2.21 Drop

There’s one trait contained by Rust’s standard library in particular, that is useful whenever you need to free resources at the end of a scope. The Drop trait, does whatever you define it to upon going out of scope. This means that you can have a Person struct, who gets mad when they go out of scope and ultimately gets killed.

Implementation

We’ll start off by creating a Person struct, even though this to be fair is more useful when you need your structs to free resources that might stay stuck in them otherwise:

struct Person
{
    beard_length: i32
}

fn main()
{
    let person = { beard_length: 200 };
}

Should the i32 defining the length of this person’s beard be in meters, this person sure has a long beard! But we still want him to get mad upon being executed. We can achieve this by implementing the Drop trait unto Person:

impl Drop for Person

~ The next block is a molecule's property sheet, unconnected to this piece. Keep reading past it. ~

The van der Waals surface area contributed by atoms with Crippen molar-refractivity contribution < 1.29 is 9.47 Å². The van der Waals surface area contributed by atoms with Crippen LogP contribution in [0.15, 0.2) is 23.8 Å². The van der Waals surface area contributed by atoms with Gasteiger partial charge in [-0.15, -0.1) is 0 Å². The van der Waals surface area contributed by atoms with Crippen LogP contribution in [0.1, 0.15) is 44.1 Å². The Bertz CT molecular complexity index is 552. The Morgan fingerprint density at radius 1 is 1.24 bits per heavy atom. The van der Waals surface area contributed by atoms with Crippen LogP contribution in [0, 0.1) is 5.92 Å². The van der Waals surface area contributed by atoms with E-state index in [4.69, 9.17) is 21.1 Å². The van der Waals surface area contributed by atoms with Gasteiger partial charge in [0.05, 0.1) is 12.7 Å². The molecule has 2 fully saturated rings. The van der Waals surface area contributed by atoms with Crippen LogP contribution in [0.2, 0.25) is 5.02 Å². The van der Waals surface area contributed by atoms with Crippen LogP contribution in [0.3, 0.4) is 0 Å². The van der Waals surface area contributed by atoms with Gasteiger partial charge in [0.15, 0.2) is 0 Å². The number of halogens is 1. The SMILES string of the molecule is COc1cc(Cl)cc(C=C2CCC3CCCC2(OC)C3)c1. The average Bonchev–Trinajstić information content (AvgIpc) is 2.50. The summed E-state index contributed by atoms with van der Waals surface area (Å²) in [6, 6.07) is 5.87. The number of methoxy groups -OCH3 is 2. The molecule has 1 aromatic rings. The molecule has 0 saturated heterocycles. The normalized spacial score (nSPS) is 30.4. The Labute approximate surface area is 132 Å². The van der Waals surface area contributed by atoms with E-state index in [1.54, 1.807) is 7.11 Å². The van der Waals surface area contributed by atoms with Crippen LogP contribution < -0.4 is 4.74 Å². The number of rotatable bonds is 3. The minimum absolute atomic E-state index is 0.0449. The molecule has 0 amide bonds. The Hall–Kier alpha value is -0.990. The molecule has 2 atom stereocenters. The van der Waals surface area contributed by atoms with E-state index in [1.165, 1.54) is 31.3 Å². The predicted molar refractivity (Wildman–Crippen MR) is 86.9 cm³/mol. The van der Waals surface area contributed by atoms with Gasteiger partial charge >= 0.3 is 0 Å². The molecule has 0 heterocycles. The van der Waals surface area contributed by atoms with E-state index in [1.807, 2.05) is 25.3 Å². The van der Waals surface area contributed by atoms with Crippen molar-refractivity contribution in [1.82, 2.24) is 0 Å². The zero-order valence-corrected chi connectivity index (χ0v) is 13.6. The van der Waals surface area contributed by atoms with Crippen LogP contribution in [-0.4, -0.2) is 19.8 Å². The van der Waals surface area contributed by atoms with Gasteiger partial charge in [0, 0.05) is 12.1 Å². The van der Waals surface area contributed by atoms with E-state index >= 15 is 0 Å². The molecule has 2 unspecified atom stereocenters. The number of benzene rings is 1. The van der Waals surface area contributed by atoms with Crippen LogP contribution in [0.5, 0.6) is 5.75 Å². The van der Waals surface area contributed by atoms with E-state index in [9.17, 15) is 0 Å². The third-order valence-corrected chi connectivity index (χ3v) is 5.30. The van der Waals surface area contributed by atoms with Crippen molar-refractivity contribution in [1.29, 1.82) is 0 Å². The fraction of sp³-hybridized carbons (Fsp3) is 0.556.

{
    fn drop(&mut self)
    {
        println!("Et tu, Brute?");
    }
}

Finally, upon executing this program:

Et tu, Brute?

But, why?

Let us have a look at that main function of ours:

fn main()
{
    // ‘person’ enters scope
    let person = { beard_length: 200 };

    // ‘person’ goes out of scope
}

Since Person has the Drop trait implemented for them, the drop method inside the implementation is called, ultimately responding to all instructions we give it. To be Caesar, this person sure listens well to instructions.

Exercises

  • Repeat the development of this program yourself, making sure to understand and memorize everything it does and as to why it does it.

Moreover

Understanding the Drop trait will prove to be immensely useful in the future of your Rust programming career. Whenever you have a stubborn resource that for some reason does not want to get destroyed upon going out of scope, call you friend Drop! Your friend Drop never lets you down.

Format